National Policy on Biofuels – 2018
- June 25, 2019
- Posted by: InsightsIAS
- Category: INSIGHTS
- Government policies and interventions for development in various sectors and issues arising out of their design and implementation.
National Policy on Biofuels – 2018
What to study?
For Prelims: National Biofuel Policy- key features, classification of biofuels.
For Mains: Biofuels- significance, policies for their promotion and challenges therein.
Context: The National Policy on Biofuels-2018 approved by the Government envisages an indicative target of 20% blending of ethanol in petrol and 5% blending of bio-diesel in diesel by 2030.
National Policy on biofuels- salient features:
Categorization: The Policy categorises biofuels as “Basic Biofuels” viz. First Generation (1G) bioethanol & biodiesel and “Advanced Biofuels” – Second Generation (2G) ethanol, Municipal Solid Waste (MSW) to drop-in fuels, Third Generation (3G) biofuels, bio-CNG etc. to enable extension of appropriate financial and fiscal incentives under each category.
Scope of raw materials: The Policy expands the scope of raw material for ethanol production by allowing use of Sugarcane Juice, Sugar containing materials like Sugar Beet, Sweet Sorghum, Starch containing materials like Corn, Cassava, Damaged food grains like wheat, broken rice, Rotten Potatoes, unfit for human consumption for ethanol production.
Protection to farmers: Farmers are at a risk of not getting appropriate price for their produce during the surplus production phase. Taking this into account, the Policy allows use of surplus food grains for production of ethanol for blending with petrol with the approval of National Biofuel Coordination Committee.
Viability gap funding: With a thrust on Advanced Biofuels, the Policy indicates a viability gap funding scheme for 2G ethanol Bio refineries of Rs.5000 crore in 6 years in addition to additional tax incentives, higher purchase price as compared to 1G biofuels.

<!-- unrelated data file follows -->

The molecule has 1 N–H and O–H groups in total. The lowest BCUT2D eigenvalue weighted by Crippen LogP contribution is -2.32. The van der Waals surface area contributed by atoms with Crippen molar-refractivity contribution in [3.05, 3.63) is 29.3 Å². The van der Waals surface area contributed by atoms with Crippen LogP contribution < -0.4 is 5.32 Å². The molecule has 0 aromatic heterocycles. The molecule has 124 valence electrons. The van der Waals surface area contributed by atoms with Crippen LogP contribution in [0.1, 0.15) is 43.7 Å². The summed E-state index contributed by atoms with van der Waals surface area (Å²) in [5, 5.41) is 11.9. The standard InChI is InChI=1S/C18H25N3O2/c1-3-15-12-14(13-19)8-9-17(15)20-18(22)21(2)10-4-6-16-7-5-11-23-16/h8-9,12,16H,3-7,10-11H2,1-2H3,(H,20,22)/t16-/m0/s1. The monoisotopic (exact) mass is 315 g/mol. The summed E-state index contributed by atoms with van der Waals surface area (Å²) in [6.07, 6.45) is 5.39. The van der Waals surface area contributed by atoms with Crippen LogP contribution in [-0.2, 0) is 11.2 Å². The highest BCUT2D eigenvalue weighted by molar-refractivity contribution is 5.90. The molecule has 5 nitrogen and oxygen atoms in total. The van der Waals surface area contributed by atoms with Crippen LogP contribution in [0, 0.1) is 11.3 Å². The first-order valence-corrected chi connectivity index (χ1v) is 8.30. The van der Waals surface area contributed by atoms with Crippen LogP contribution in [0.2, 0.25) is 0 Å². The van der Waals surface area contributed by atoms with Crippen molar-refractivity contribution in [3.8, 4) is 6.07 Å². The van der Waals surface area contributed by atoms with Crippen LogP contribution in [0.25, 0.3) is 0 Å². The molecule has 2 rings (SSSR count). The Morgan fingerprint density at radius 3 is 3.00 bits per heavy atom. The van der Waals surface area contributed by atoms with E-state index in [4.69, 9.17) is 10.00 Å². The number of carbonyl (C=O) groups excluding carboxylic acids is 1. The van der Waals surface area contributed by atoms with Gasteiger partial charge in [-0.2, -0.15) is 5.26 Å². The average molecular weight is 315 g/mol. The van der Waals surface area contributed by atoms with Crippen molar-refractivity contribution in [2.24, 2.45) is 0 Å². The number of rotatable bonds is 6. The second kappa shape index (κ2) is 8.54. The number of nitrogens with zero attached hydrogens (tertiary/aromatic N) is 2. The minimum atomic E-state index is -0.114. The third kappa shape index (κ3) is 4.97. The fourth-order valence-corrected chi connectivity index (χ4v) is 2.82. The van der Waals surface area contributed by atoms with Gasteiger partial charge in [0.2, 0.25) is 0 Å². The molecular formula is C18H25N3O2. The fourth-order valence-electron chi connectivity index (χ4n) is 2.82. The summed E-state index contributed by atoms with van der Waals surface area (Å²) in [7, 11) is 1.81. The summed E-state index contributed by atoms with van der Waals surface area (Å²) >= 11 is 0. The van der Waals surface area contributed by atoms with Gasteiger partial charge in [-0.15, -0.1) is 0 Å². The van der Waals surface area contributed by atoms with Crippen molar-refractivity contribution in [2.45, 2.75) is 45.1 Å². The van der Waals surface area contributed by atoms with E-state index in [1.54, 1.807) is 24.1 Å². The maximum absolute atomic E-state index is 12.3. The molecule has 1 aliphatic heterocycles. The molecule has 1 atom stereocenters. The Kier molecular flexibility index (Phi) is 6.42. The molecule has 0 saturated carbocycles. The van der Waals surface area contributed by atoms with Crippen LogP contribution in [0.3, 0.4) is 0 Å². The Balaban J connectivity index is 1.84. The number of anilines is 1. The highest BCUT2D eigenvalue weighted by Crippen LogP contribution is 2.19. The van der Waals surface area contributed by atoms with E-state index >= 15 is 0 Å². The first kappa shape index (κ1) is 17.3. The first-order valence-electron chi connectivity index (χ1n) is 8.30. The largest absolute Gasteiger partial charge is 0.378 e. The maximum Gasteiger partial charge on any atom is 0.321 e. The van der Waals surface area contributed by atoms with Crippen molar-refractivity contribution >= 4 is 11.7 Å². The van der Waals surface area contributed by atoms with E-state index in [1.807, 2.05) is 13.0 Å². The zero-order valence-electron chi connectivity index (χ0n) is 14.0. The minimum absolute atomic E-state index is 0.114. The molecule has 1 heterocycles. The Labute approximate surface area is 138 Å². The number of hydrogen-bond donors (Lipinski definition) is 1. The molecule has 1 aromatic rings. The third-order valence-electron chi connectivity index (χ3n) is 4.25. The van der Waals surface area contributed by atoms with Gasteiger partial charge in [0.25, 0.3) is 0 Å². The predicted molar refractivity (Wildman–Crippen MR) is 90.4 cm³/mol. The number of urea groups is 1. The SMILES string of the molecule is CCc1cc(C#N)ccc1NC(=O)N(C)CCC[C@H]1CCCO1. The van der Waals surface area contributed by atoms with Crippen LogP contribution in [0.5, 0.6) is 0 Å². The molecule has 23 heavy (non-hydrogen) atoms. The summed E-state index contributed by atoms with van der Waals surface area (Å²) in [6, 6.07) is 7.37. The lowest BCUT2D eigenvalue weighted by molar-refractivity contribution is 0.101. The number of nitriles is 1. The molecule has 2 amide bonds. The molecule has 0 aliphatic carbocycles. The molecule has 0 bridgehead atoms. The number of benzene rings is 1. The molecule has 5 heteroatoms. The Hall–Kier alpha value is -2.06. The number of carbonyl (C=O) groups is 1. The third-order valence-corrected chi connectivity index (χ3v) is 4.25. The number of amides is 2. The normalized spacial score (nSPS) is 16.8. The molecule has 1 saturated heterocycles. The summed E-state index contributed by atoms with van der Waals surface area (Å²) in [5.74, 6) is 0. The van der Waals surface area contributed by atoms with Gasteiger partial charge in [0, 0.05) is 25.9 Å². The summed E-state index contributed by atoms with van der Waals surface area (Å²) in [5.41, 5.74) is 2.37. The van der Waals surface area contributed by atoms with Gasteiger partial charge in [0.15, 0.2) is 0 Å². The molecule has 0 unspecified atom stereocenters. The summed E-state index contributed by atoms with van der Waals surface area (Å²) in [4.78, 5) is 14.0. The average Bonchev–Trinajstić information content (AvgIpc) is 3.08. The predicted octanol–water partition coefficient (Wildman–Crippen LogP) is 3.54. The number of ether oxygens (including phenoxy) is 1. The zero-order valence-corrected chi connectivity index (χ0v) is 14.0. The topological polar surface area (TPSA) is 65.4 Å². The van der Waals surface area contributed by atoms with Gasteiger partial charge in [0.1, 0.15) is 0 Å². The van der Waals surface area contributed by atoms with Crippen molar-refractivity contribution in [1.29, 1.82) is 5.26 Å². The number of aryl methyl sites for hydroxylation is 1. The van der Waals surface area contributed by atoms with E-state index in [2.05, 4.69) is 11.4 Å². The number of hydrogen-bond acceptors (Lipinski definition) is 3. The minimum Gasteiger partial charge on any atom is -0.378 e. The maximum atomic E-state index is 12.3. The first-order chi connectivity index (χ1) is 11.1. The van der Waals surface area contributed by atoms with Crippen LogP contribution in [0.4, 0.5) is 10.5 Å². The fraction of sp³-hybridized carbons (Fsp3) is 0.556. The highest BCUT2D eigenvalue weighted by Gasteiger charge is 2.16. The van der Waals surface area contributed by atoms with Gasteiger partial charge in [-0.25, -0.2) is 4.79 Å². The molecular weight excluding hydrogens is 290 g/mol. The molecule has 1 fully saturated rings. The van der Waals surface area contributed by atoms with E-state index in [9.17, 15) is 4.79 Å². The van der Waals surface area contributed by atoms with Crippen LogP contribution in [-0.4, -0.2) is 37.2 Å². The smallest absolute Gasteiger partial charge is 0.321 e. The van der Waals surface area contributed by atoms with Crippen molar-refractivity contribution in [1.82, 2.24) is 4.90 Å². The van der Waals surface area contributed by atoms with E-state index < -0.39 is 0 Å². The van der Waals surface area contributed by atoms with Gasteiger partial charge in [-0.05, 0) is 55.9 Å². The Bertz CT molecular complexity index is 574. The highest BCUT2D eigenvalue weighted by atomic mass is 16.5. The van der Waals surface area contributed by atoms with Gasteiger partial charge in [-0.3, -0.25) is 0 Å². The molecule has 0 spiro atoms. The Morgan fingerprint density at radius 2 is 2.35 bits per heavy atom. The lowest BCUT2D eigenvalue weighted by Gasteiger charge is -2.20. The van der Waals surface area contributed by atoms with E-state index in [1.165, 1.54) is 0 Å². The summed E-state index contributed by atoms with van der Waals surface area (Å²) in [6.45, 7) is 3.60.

Boost to biodiesel production: The Policy encourages setting up of supply chain mechanisms for biodiesel production from non-edible oilseeds, Used Cooking Oil, short gestation crops.
Import dependency: The policy aims at reducing import dependency.
Cleaner environment: By reducing crop burning & conversion of agricultural residues/wastes to biofuels there will be further reduction in Green House Gas emissions.
Health benefits: Prolonged reuse of Cooking Oil for preparing food, particularly in deep-frying is a potential health hazard and can lead to many diseases. Used Cooking Oil is a potential feedstock for biodiesel and its use for making biodiesel will prevent diversion of used cooking oil in the food industry.
Employment Generation: One 100klpd 2G bio refinery can contribute 1200 jobs in Plant Operations, Village Level Entrepreneurs and Supply Chain Management.
Additional Income to Farmers: By adopting 2G technologies, agricultural residues/waste which otherwise are burnt by the farmers can be converted to ethanol and can fetch a price for these waste if a market is developed for the same.
Significance of Biofuels:
Globally, biofuels have caught the attention in last decade and it is imperative to keep up with the pace of developments in the field of biofuels. Biofuels in India are of strategic importance as it augers well with the ongoing initiatives of the Government such as Make in India, Swachh Bharat Abhiyan, Skill Development and offers great opportunity to integrate with the ambitious targets of doubling of Farmers Income, Import Reduction, Employment Generation, Waste to Wealth Creation.
Classification of Biofuels:
1st generation biofuels are also called conventional biofuels. They are made from things like sugar, starch, or vegetable oil. Note that these are all food products. Any biofuel made from a feedstock that can also be consumed as a human food is considered a first generation biofuel.
2nd generation biofuels are produced from sustainable feedstock. The sustainability of a feedstock is defined by its availability, its impact on greenhouse gas emissions, its impact on land use, and by its potential to threaten the food supply. No second generation biofuel is also a food crop, though certain food products can become second generation fuels when they are no longer useful for consumption. Second generation biofuels are often called “advanced biofuels.”
3rd generation biofuels are biofuel derived from algae. These biofuels are given their own separate class because of their unique production mechanism and their potential to mitigate most of the drawbacks of 1st and 2nd generation biofuels.
Mains Question: Discuss the importance of biofuels for India? Critically examine whether the national policy on biofuels will help India unlock it’s biofuel potential?